Congratulations AMEE lab Honours Students!

As of 12 noon today, our honours students will be released from their desk shackles and allowed back into the sunlight after 10 months hard work in the field and lab to produce excellent theses on a variety of topics.  A wonderful achievement by all.

Elisa Tan – Coastal structures and intertidal microbial communities.



Coastal landscapes are heavily modified due to the increasing need for artificial structures and the protection of existing infrastructure. Artificial structures are often built at the expense of natural habitats, and may become the dominant intertidal habitat without a comprehensive understanding of their ecological consequences. Artificial structures support different macrofaunal communities to natural rocky shores; however, little is known about the microbial communities present on such structures. Microbes are important as they form the basis of ecological processes such as nutrient cycling and primary production in intertidal systems. Studying microbial communities will allow a more comprehensive understanding of the biodiversity and ecosystem functioning of artificial structures in marine environments. In this study, the bacterial communities of intertidal biofilms were compared between artificial structures (seawalls) and natural habitats (rocky shores) within Sydney Harbour. Biofilms were assessed using Automated Ribosomal Intergenic Spacer Analysis (ARISA) and Illumina Miseq sequencing platform. A total of 573 Operational Taxonomic Units (OTUs) were identified from ARISA while 486 unique sequences were identified via Miseq. Intertidal bacterial communities on seawalls were more variable than communities on natural rocky shores. Although there were some observed differences in the structure of intertidal bacterial communities between natural and artificial habitats, these differences were not reflected on the physiological state of biofilms, as measured in situ using a diving Pulse Amplitude Modulated (PAM) fluorometer. The potential ecological consequences of the observed differences in bacterial communities between habitats should be a research priority given the existing prevalence, and rapidly increasing number of coastal artificial structures.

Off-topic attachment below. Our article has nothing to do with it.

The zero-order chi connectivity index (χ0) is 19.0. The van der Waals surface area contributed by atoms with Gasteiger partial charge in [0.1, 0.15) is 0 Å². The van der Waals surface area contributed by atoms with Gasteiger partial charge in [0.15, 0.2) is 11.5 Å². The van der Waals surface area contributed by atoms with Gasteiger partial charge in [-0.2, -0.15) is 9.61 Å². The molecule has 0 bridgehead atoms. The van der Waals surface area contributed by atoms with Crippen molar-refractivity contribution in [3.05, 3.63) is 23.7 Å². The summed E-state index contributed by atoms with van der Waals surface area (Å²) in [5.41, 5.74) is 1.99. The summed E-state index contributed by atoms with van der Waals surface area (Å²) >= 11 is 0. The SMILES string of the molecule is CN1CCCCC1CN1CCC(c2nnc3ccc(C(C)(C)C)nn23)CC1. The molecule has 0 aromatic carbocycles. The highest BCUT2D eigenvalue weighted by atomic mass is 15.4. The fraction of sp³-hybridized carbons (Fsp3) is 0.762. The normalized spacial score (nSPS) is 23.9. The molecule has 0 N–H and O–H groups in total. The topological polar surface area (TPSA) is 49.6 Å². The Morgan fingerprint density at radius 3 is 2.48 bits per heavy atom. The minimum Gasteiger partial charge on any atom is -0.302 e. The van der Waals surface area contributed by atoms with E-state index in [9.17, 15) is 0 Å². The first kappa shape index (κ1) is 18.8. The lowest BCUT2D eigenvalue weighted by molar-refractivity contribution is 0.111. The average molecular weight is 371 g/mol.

Wills Brassil – Artificial light results in increased predation pressure on sessile invertebrate communities.


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Urban centres are often located near the coast to ensure the efficiency of transportation and trade. However, it is only recent developments in artificial lighting technologies that have allowed artificial light pollution to extend far beyond the boundaries of these cities. Natural cycles of light and dark play a vital role in many aspects of ecology in coastal marine ecosystems including complex predator-prey interactions. Very little is known about the effects of artificial light on predation in marine systems, yet the reach of artificial light in this environment is increasing rapidly. This study investigated whether artificial light influenced predation on sessile invertebrate communities in an urbanised coastal environment. To do this, naturally formed sessile invertebrate assemblages were exposed to predation during the day, the night or the night with artificial lighting. Change in the percentage cover of invertebrate functional groups was recorded. Total reductions in cover of all invertebrates were lowest in assemblages exposed to predators during the night. The addition of artificial lighting increased invertebrate cover loss equivalent to half of the losses observed during the day. Different functional groups were targeted during the day, the night or the night with artificial lights. This is one of the first studies to show that artificial lights influence the ecology of estuarine assemblages through changes to the overall predation level and effects on community structure. Artificial lighting should become an increasing focus of ecological studies in urban coastal environments and the results could inform the design of coastal infrastructure and the management of coastal activities.

Michael Sutherland – Impacts of land-based discharges on sediment biogeochemical processes in a developed estuary.